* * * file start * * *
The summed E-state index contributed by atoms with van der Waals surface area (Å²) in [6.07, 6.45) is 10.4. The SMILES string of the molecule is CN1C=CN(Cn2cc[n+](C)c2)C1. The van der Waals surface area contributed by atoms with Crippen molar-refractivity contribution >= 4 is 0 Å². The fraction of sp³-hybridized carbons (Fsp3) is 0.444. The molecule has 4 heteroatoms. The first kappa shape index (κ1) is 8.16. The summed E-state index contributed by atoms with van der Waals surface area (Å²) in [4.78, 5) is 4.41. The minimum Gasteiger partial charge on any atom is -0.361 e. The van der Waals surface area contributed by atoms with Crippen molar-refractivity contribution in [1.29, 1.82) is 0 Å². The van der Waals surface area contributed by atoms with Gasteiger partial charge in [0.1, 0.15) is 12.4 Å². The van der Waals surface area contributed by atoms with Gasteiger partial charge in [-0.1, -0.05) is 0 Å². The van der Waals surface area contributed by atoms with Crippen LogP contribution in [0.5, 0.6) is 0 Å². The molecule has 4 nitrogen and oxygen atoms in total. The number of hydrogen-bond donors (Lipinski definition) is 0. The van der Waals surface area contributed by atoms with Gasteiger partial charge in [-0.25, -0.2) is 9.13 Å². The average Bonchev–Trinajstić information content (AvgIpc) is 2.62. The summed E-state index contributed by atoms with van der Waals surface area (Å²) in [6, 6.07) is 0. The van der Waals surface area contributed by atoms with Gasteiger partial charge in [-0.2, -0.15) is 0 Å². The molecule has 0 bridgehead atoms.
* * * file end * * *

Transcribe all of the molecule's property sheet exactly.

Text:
The summed E-state index contributed by atoms with van der Waals surface area (Å²) in [6.07, 6.45) is 10.4. The SMILES string of the molecule is CN1C=CN(Cn2cc[n+](C)c2)C1. The van der Waals surface area contributed by atoms with Crippen molar-refractivity contribution >= 4 is 0 Å². The fraction of sp³-hybridized carbons (Fsp3) is 0.444. The molecule has 4 heteroatoms. The first kappa shape index (κ1) is 8.16. The summed E-state index contributed by atoms with van der Waals surface area (Å²) in [4.78, 5) is 4.41. The minimum Gasteiger partial charge on any atom is -0.361 e. The van der Waals surface area contributed by atoms with Crippen molar-refractivity contribution in [1.29, 1.82) is 0 Å². The van der Waals surface area contributed by atoms with Gasteiger partial charge in [0.1, 0.15) is 12.4 Å². The van der Waals surface area contributed by atoms with Gasteiger partial charge in [-0.1, -0.05) is 0 Å². The van der Waals surface area contributed by atoms with Crippen LogP contribution in [0.5, 0.6) is 0 Å². The molecule has 4 nitrogen and oxygen atoms in total. The number of hydrogen-bond donors (Lipinski definition) is 0. The van der Waals surface area contributed by atoms with Gasteiger partial charge in [-0.25, -0.2) is 9.13 Å². The average Bonchev–Trinajstić information content (AvgIpc) is 2.62. The summed E-state index contributed by atoms with van der Waals surface area (Å²) in [6, 6.07) is 0. The van der Waals surface area contributed by atoms with Gasteiger partial charge in [-0.2, -0.15) is 0 Å². The molecule has 0 bridgehead atoms.